Microsoft’s My Phone Beta Walk-Through


Microsoft’s new My Phone service was recently announced at Mobile World Congress and we’re going to take you through a look at how it works in the video below. The service is really intended as a backup for when you might get a new phone or lose your phone so that you’ll still have all your information. It’s tied to your Windows Live ID so when you sign up for the service it will ask for your LiveID and then when you install the software on your Windows Phone, you’ll also have to log in with your Live ID.

The service offers very basic PIM editing capabilities as well as photo, video, and document upload capabilities which all get synced to the phones that you have paired with your account. This is great for syncing content with multiple phones, especially in the case of text messages. If you decide to switch phones everyday and they’re all synced with My Phone, you’ll have the same threads of text messages available on each phone. That’s one of the best features of this service in my opinion.

Some interesting notes:

– Contact photos do sync and are backed up just fine.

– Contacts, Calander, and Tasks are not backed up if you have any Exchange account defined in ActiveSync. Even if you are NOT syncing the Contacts/Calendar/Tasks with Exchange, they will still not back up. You have to remove the Exchange account completely in order to use the Contacts/Calendar/Tasks syncing.

– Contacts/Calendar/Tasks do sync if you are also syncing with a stand-alone Outlook installation via ActiveSync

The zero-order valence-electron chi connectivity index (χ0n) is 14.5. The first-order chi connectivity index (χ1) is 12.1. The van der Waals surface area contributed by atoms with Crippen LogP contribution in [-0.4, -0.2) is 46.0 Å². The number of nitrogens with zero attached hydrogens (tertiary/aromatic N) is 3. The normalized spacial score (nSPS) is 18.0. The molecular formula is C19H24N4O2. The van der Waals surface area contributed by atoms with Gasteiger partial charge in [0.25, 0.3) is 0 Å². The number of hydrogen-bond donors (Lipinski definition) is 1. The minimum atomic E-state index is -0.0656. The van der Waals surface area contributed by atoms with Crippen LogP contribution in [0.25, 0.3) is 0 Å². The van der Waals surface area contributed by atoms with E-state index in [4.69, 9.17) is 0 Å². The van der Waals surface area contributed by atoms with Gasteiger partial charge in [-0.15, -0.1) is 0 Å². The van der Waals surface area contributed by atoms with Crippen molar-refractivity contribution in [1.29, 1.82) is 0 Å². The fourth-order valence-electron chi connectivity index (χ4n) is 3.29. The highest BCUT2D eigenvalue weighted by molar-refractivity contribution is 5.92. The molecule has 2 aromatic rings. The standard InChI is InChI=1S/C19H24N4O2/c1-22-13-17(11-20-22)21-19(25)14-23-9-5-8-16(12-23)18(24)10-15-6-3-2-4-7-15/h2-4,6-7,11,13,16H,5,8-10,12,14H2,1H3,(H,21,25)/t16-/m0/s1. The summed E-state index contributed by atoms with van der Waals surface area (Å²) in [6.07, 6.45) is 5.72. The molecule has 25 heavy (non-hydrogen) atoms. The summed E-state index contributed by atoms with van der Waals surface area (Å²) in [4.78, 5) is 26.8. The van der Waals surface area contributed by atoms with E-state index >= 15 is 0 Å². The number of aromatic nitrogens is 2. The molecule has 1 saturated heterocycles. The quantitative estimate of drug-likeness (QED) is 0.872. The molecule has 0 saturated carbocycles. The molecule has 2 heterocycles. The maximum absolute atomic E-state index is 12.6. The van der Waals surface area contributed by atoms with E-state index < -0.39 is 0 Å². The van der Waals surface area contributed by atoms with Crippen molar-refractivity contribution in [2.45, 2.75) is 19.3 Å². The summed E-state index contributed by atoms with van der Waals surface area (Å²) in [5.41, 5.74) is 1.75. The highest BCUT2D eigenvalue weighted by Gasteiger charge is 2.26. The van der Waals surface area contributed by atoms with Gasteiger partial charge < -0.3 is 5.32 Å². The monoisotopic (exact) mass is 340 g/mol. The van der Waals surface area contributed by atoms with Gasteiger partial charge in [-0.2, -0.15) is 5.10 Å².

– An Archive to Web feature will let you remove content from your phone, while allowing it to stay in your My Phone account so as you don’t lose it completely.

– Email does not appear to be backed up. I would hope at least email account settings could be backed up in the future.

– Internet Explorer Favorites are not backed up.

– Notes are not not backed up.

– While LiveMesh and Exchange syncing can do most of what this does already, My Phone is the first easy method of syncing text messages between multiple phones.

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About The Author
Adam Z. Lein
Adam has had interests in combining technology with art since his first use of a Koala pad on an Apple computer. He currently has a day job as a graphic designer, photographer, systems administrator and web developer at a small design firm in Westchester, NY. His love of technology extends to software development companies who have often implemented his ideas for usability and feature enhancements. Mobile computing has become a necessity for Adam since his first Uniden UniPro PC100 in 1998. He has been reviewing and writing about smartphones for since they first appeared on the market in 2002. Read more about Adam Lein!